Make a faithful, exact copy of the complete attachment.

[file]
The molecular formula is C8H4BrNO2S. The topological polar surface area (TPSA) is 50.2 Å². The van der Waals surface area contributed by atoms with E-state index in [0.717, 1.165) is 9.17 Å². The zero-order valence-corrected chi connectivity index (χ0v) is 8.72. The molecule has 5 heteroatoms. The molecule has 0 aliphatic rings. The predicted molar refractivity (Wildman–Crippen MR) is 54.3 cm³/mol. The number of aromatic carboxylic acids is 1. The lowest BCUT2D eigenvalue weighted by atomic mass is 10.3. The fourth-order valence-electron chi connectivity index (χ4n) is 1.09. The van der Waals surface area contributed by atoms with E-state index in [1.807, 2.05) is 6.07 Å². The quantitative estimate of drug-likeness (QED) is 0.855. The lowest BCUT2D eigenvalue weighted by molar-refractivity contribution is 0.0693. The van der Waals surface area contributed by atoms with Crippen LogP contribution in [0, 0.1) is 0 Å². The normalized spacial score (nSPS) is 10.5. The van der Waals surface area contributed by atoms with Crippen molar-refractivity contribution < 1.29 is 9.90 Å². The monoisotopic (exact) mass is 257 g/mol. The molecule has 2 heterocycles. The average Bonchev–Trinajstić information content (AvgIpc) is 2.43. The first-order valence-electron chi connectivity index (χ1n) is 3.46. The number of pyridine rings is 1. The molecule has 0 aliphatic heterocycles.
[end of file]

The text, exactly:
The molecular formula is C8H4BrNO2S. The topological polar surface area (TPSA) is 50.2 Å². The van der Waals surface area contributed by atoms with E-state index in [0.717, 1.165) is 9.17 Å². The zero-order valence-corrected chi connectivity index (χ0v) is 8.72. The molecule has 5 heteroatoms. The molecule has 0 aliphatic rings. The predicted molar refractivity (Wildman–Crippen MR) is 54.3 cm³/mol. The number of aromatic carboxylic acids is 1. The lowest BCUT2D eigenvalue weighted by atomic mass is 10.3. The fourth-order valence-electron chi connectivity index (χ4n) is 1.09. The van der Waals surface area contributed by atoms with E-state index in [1.807, 2.05) is 6.07 Å². The quantitative estimate of drug-likeness (QED) is 0.855. The lowest BCUT2D eigenvalue weighted by molar-refractivity contribution is 0.0693. The van der Waals surface area contributed by atoms with Crippen LogP contribution in [0, 0.1) is 0 Å². The normalized spacial score (nSPS) is 10.5. The van der Waals surface area contributed by atoms with Crippen molar-refractivity contribution < 1.29 is 9.90 Å². The monoisotopic (exact) mass is 257 g/mol. The molecule has 2 heterocycles. The average Bonchev–Trinajstić information content (AvgIpc) is 2.43. The first-order valence-electron chi connectivity index (χ1n) is 3.46. The number of pyridine rings is 1. The molecule has 0 aliphatic heterocycles.